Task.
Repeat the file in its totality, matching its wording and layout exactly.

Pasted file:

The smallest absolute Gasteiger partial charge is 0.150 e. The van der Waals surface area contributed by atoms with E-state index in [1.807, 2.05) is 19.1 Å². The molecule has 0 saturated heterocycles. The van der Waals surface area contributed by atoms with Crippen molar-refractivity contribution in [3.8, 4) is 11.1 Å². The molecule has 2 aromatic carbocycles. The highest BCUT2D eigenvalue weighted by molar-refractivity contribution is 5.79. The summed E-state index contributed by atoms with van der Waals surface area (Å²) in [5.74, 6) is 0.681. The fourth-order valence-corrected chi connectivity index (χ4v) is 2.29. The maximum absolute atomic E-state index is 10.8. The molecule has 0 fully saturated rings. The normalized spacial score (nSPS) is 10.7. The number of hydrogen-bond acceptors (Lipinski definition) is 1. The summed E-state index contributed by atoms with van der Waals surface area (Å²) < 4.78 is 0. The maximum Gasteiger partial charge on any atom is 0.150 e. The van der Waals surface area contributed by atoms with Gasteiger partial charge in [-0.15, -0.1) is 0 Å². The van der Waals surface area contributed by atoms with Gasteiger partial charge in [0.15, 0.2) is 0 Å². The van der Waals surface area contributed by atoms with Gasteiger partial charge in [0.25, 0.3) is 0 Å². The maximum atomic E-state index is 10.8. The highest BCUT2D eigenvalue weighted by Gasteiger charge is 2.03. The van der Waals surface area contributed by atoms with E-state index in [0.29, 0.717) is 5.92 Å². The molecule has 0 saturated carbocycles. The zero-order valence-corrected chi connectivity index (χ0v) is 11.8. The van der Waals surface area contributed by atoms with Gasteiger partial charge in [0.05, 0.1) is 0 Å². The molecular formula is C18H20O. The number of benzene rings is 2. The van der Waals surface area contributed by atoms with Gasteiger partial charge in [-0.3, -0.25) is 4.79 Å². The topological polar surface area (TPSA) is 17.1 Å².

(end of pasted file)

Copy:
The smallest absolute Gasteiger partial charge is 0.150 e. The van der Waals surface area contributed by atoms with E-state index in [1.807, 2.05) is 19.1 Å². The molecule has 0 saturated heterocycles. The van der Waals surface area contributed by atoms with Crippen molar-refractivity contribution in [3.8, 4) is 11.1 Å². The molecule has 2 aromatic carbocycles. The highest BCUT2D eigenvalue weighted by molar-refractivity contribution is 5.79. The summed E-state index contributed by atoms with van der Waals surface area (Å²) in [5.74, 6) is 0.681. The fourth-order valence-corrected chi connectivity index (χ4v) is 2.29. The maximum absolute atomic E-state index is 10.8. The molecule has 0 fully saturated rings. The normalized spacial score (nSPS) is 10.7. The number of hydrogen-bond acceptors (Lipinski definition) is 1. The summed E-state index contributed by atoms with van der Waals surface area (Å²) < 4.78 is 0. The maximum Gasteiger partial charge on any atom is 0.150 e. The van der Waals surface area contributed by atoms with Gasteiger partial charge in [-0.15, -0.1) is 0 Å². The van der Waals surface area contributed by atoms with Gasteiger partial charge in [0.15, 0.2) is 0 Å². The van der Waals surface area contributed by atoms with Gasteiger partial charge in [0.25, 0.3) is 0 Å². The maximum atomic E-state index is 10.8. The highest BCUT2D eigenvalue weighted by Gasteiger charge is 2.03. The van der Waals surface area contributed by atoms with E-state index in [0.29, 0.717) is 5.92 Å². The molecule has 0 saturated carbocycles. The zero-order valence-corrected chi connectivity index (χ0v) is 11.8. The van der Waals surface area contributed by atoms with Gasteiger partial charge in [0.05, 0.1) is 0 Å². The molecular formula is C18H20O. The number of benzene rings is 2. The van der Waals surface area contributed by atoms with Gasteiger partial charge in [-0.3, -0.25) is 4.79 Å². The topological polar surface area (TPSA) is 17.1 Å².